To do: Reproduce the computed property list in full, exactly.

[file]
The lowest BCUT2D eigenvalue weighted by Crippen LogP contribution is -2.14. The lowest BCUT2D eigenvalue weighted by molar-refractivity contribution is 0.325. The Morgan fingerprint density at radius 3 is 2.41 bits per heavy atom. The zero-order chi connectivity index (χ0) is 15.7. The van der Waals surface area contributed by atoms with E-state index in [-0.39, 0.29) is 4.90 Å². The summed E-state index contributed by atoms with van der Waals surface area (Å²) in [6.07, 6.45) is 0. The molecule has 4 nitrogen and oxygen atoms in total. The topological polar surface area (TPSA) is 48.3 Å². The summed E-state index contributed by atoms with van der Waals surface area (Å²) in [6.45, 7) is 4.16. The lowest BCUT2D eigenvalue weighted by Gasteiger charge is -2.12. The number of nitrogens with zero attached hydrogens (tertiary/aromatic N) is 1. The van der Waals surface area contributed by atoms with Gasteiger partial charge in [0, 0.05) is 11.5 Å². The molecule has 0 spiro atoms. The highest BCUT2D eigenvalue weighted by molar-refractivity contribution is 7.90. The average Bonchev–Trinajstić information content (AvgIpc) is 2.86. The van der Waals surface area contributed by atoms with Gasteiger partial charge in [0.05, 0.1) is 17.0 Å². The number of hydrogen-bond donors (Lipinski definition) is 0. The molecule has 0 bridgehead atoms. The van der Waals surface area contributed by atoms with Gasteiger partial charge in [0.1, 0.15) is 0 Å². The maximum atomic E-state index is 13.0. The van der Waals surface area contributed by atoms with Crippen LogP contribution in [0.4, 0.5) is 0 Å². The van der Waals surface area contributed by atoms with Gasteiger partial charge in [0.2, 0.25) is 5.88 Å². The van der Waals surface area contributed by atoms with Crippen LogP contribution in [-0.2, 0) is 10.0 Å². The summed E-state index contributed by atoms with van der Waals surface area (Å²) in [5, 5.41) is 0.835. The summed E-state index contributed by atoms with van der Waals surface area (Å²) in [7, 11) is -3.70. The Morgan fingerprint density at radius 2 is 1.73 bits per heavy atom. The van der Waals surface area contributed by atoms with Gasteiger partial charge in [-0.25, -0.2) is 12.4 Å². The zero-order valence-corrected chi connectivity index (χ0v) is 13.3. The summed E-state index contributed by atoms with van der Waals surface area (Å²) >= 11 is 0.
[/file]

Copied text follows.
The lowest BCUT2D eigenvalue weighted by Crippen LogP contribution is -2.14. The lowest BCUT2D eigenvalue weighted by molar-refractivity contribution is 0.325. The Morgan fingerprint density at radius 3 is 2.41 bits per heavy atom. The zero-order chi connectivity index (χ0) is 15.7. The van der Waals surface area contributed by atoms with E-state index in [-0.39, 0.29) is 4.90 Å². The summed E-state index contributed by atoms with van der Waals surface area (Å²) in [6.07, 6.45) is 0. The molecule has 4 nitrogen and oxygen atoms in total. The topological polar surface area (TPSA) is 48.3 Å². The summed E-state index contributed by atoms with van der Waals surface area (Å²) in [6.45, 7) is 4.16. The lowest BCUT2D eigenvalue weighted by Gasteiger charge is -2.12. The number of nitrogens with zero attached hydrogens (tertiary/aromatic N) is 1. The van der Waals surface area contributed by atoms with Gasteiger partial charge in [0, 0.05) is 11.5 Å². The molecule has 0 spiro atoms. The highest BCUT2D eigenvalue weighted by molar-refractivity contribution is 7.90. The average Bonchev–Trinajstić information content (AvgIpc) is 2.86. The van der Waals surface area contributed by atoms with Gasteiger partial charge in [0.05, 0.1) is 17.0 Å². The number of hydrogen-bond donors (Lipinski definition) is 0. The molecule has 0 bridgehead atoms. The van der Waals surface area contributed by atoms with Gasteiger partial charge in [0.1, 0.15) is 0 Å². The maximum atomic E-state index is 13.0. The van der Waals surface area contributed by atoms with Crippen LogP contribution in [0.4, 0.5) is 0 Å². The van der Waals surface area contributed by atoms with Gasteiger partial charge in [0.2, 0.25) is 5.88 Å². The van der Waals surface area contributed by atoms with Crippen LogP contribution in [-0.2, 0) is 10.0 Å². The summed E-state index contributed by atoms with van der Waals surface area (Å²) in [5, 5.41) is 0.835. The summed E-state index contributed by atoms with van der Waals surface area (Å²) in [7, 11) is -3.70. The Morgan fingerprint density at radius 2 is 1.73 bits per heavy atom. The van der Waals surface area contributed by atoms with Gasteiger partial charge in [-0.25, -0.2) is 12.4 Å². The zero-order valence-corrected chi connectivity index (χ0v) is 13.3. The summed E-state index contributed by atoms with van der Waals surface area (Å²) >= 11 is 0.